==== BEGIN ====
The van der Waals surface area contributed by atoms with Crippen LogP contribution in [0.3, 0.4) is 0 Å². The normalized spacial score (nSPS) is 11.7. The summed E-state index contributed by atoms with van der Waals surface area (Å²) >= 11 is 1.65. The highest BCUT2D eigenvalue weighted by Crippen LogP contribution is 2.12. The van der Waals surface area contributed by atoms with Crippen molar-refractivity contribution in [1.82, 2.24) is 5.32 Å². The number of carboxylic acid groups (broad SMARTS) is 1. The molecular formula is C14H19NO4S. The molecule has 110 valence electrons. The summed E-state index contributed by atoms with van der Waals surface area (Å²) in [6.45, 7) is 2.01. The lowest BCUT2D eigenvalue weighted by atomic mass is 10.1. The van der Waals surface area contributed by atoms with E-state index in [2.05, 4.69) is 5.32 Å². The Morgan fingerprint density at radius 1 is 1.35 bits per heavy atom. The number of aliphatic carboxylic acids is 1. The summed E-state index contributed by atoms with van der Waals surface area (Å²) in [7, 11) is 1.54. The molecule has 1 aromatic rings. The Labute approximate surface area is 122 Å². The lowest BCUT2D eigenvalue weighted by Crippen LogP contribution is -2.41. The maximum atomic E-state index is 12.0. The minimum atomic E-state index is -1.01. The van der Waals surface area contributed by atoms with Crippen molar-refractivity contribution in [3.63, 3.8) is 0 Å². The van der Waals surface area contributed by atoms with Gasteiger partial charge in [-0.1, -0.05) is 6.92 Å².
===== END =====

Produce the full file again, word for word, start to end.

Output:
The van der Waals surface area contributed by atoms with Crippen LogP contribution in [0.3, 0.4) is 0 Å². The normalized spacial score (nSPS) is 11.7. The summed E-state index contributed by atoms with van der Waals surface area (Å²) >= 11 is 1.65. The highest BCUT2D eigenvalue weighted by Crippen LogP contribution is 2.12. The van der Waals surface area contributed by atoms with Crippen molar-refractivity contribution in [1.82, 2.24) is 5.32 Å². The number of carboxylic acid groups (broad SMARTS) is 1. The molecular formula is C14H19NO4S. The molecule has 110 valence electrons. The summed E-state index contributed by atoms with van der Waals surface area (Å²) in [6.45, 7) is 2.01. The lowest BCUT2D eigenvalue weighted by atomic mass is 10.1. The van der Waals surface area contributed by atoms with E-state index in [2.05, 4.69) is 5.32 Å². The Morgan fingerprint density at radius 1 is 1.35 bits per heavy atom. The number of aliphatic carboxylic acids is 1. The summed E-state index contributed by atoms with van der Waals surface area (Å²) in [7, 11) is 1.54. The molecule has 1 aromatic rings. The Labute approximate surface area is 122 Å². The lowest BCUT2D eigenvalue weighted by Crippen LogP contribution is -2.41. The maximum atomic E-state index is 12.0. The minimum atomic E-state index is -1.01. The van der Waals surface area contributed by atoms with Crippen molar-refractivity contribution in [3.63, 3.8) is 0 Å². The van der Waals surface area contributed by atoms with Gasteiger partial charge in [-0.1, -0.05) is 6.92 Å².